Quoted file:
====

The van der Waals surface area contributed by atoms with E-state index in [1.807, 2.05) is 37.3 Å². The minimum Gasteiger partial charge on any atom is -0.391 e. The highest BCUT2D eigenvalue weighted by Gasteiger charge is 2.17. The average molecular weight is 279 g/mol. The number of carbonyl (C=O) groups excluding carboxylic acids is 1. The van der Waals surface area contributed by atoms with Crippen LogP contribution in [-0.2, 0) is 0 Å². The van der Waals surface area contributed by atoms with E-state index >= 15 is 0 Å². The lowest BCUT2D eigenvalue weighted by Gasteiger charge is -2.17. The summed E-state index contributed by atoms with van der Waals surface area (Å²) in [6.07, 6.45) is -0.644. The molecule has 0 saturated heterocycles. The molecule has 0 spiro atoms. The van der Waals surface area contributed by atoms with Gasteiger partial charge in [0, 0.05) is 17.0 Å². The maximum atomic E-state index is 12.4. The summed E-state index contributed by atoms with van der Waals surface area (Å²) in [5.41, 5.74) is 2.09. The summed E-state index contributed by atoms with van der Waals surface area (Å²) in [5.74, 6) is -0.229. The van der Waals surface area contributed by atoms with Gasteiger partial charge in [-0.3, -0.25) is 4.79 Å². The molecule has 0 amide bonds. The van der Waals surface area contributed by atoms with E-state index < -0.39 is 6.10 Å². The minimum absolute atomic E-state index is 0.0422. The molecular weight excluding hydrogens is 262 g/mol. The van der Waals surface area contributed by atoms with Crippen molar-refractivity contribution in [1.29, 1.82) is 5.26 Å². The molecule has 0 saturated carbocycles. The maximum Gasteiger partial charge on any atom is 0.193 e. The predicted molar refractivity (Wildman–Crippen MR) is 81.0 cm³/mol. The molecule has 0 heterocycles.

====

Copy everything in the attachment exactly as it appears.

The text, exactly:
The van der Waals surface area contributed by atoms with E-state index in [1.807, 2.05) is 37.3 Å². The minimum Gasteiger partial charge on any atom is -0.391 e. The highest BCUT2D eigenvalue weighted by Gasteiger charge is 2.17. The average molecular weight is 279 g/mol. The number of carbonyl (C=O) groups excluding carboxylic acids is 1. The van der Waals surface area contributed by atoms with Crippen LogP contribution in [-0.2, 0) is 0 Å². The van der Waals surface area contributed by atoms with E-state index >= 15 is 0 Å². The lowest BCUT2D eigenvalue weighted by Gasteiger charge is -2.17. The summed E-state index contributed by atoms with van der Waals surface area (Å²) in [6.07, 6.45) is -0.644. The molecule has 0 saturated heterocycles. The molecule has 0 spiro atoms. The van der Waals surface area contributed by atoms with Gasteiger partial charge in [0, 0.05) is 17.0 Å². The maximum atomic E-state index is 12.4. The summed E-state index contributed by atoms with van der Waals surface area (Å²) in [5.41, 5.74) is 2.09. The summed E-state index contributed by atoms with van der Waals surface area (Å²) in [5.74, 6) is -0.229. The van der Waals surface area contributed by atoms with Gasteiger partial charge in [-0.3, -0.25) is 4.79 Å². The molecule has 0 amide bonds. The van der Waals surface area contributed by atoms with E-state index < -0.39 is 6.10 Å². The minimum absolute atomic E-state index is 0.0422. The molecular weight excluding hydrogens is 262 g/mol. The van der Waals surface area contributed by atoms with Crippen molar-refractivity contribution in [1.29, 1.82) is 5.26 Å². The molecule has 0 saturated carbocycles. The maximum Gasteiger partial charge on any atom is 0.193 e. The predicted molar refractivity (Wildman–Crippen MR) is 81.0 cm³/mol. The molecule has 0 heterocycles.